It was a Friday morning, the phone call from a fellow author was a quick one, ‘Random House are commissioning a new series of early reader/picture books and are looking for something on science and a scientist. The editor is Natascha Biebow!’ I was galvanised, a quick scan at the Key Stage pages secured an immediate idea. Ten minutes after the tip-off I called Natascha and pitched an idea. I can remember how the conversation went,
‘Hi, we haven’t met but I understand you are looking for an early reader/picture book idea on science and a scientist?’
‘Who are you?’
‘I am Andrew Melrose, you can check me out on the University of Winchester website. I have this idea which seems perfectly suited for your new series [short pause, not allowing her to fob me off before I can tell her the idea I only had thought of a few moments ago] It’s called Magic Mr Edison.’
‘Oh, is that Thomas Edison, the electricity man?’
‘That’s the one, and you get science [electricity], inventing [electric light], geography [Brooklyn, USA], history [nineteenth-century] and a boy and a little dog story all in one.’
‘Laughs, that’s a lot in one small book…’
‘Well at least have a look?’
‘Okay, send it on to me by email attachment. It sounds right for the series but of course all the usual things matter, is it written well etc., they need to be in place.’
‘Great, I’ll do that, except I have to teach now and it’s on my computer at home, can I send it at the weekend [and it is soon to be Friday afternoon, I was thinking, fingers crossed].
‘Okay, that’ll be fine.’
‘Great, I look forward to working with you.’
That Friday I drove home to Brighton from Winchester, composing the story in my head. After the usual Friday night chore of driving straight to the Health and Racket club, picking my kids up from tennis, cooking the dinner, emptying the washing machine, organising football and tennis kit for the weekend, putting other kit into the washing machine, feeding the cat, washing the dishes, opening the bills… around eleven at night, I managed to sit down with a pencil and notebook to plan a book I had let an editor believe I had already written. But of course I had really, just not on paper, it had been spinning around in my head all day… it started with just a title and 900 words later it was in her inbox by Saturday afternoon, just in case… it’s a shaggy dog story:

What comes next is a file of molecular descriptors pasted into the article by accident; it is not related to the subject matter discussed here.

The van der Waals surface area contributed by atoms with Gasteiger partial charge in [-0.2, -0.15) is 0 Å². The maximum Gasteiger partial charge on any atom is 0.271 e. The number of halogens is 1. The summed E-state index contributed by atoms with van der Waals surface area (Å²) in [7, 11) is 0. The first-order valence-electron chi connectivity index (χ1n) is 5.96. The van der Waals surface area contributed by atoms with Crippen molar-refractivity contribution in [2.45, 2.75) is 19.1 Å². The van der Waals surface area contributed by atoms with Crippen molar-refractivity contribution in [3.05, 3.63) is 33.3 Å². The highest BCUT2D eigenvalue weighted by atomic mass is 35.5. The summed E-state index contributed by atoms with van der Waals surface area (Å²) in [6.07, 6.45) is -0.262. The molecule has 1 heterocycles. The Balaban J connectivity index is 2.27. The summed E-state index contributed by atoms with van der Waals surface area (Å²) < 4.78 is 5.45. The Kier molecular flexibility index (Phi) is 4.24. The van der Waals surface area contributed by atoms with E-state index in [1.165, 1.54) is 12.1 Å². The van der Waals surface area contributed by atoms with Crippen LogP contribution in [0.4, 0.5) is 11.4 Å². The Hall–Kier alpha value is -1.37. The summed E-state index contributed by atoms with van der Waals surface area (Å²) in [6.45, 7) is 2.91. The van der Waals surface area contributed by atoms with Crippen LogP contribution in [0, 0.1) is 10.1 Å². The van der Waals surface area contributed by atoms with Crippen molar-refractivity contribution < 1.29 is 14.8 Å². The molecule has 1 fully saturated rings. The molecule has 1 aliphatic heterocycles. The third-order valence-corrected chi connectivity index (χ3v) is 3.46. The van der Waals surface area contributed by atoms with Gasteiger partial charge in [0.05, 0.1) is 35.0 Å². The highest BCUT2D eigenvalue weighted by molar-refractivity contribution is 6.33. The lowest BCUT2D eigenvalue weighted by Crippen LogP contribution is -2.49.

When a tramcar frightens Dan’s dog Charlie one evening, the chase leads them through a maze of busy Victorian New York streets to the house of Mr Thomas Edison. Dan is fascinated to discover the secrets of Mr Edison’s light bulb, and dreams of a world where he’ll have electric light at the pull of a simple switch. A dramatic story that recreates historical experiences and makes them memorable and relevant to the modern child’s point of view: http://www.amazon.co.uk/Magic-Mr-Edison-Flying-Foxes/dp/0099434180
Andrew Melrose is Professor of Writing for Children and Creative Writing, University of Winchester, UK, he has over 180 film, fiction, non-fiction, research, songs, poems and other writing credits, including 15 films and 36 scholarly or creative books. He is also the editor of the journal Writing4Children www.write4children.org (soon to be re-launched) and has written a number of books, articles and book chapters on various aspects of critical and creative writing and on the cult and culture of the child, children and childhood as well as the wider relationship between research, creative practice and knowledge.